Civil Rights

School District May Be Liable for 4th Grade Student's Sexual Assault, Court Rules

A school district may be liable for failing to protect a fourth-grade student from a sexual assault by a man who checked her out of school without authorization, a federal appeals court has held.

The New Orleans-based 5th U.S. Circuit Court of Appeals, in an Aug. 5 ruling (PDF), said that the school district had a special relationship with the student during the school day and had a duty to protect her from the man who signed her out of school by posing as her father, according to Education Week’s School Law blog.

The suit, which had been dismissed by a federal court judge in Mississippi, alleges that the Covington County, Miss., school district violated the girl’s substantive due process rights by being deliberately indifferent to her safety.

The appeals court ordered the trial court to re-examine whether the allegations are true.

The suit, filed on behalf of a student identified as Jane Doe, alleges that on six occasions during the 2007-2008 school year, the school released the girl to a man claiming to be her father, who took her from the school and sexually assaulted her. The man is now serving a 10-year prison sentence for the assaults.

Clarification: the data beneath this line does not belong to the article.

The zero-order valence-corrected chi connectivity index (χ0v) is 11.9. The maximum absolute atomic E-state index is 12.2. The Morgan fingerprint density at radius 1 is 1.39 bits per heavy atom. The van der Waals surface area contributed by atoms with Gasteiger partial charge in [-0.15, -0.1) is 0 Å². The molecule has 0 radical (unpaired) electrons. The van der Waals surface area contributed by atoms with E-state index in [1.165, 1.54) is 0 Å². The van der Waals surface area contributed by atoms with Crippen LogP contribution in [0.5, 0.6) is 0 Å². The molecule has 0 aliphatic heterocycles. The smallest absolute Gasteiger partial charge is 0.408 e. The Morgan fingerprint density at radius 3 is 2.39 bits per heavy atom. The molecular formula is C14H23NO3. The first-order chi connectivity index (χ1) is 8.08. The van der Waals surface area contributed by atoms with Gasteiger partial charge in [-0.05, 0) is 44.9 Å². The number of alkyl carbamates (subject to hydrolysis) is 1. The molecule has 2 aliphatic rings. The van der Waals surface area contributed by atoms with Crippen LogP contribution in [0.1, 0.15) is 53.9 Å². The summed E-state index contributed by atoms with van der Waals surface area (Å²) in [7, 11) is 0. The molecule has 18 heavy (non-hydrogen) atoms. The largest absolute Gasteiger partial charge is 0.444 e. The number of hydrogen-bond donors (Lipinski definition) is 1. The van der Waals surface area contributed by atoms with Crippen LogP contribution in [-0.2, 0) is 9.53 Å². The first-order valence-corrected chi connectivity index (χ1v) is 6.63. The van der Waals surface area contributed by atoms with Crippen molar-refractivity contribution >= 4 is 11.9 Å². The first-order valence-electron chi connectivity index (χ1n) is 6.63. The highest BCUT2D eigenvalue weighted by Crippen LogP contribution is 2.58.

The district had a compulsory check-out policy requiring parents to fill out a form listing adults who were authorized to check out their children. The man in question was not on the list.

In its decision, the appeals court said that while compulsory attendance laws do not by themselves create a special relationship between schools and children, the age of the girl and the school’s alleged failure to comply with its own check-out policy created such a relationship.

“The school’s deliberate indifference as exhibited in its maladministration of its own check-out policy directly and actively created a known substantial risk to Jane’s safety—which tragically materialized into her repeated sexual abuse,” the court wrote.

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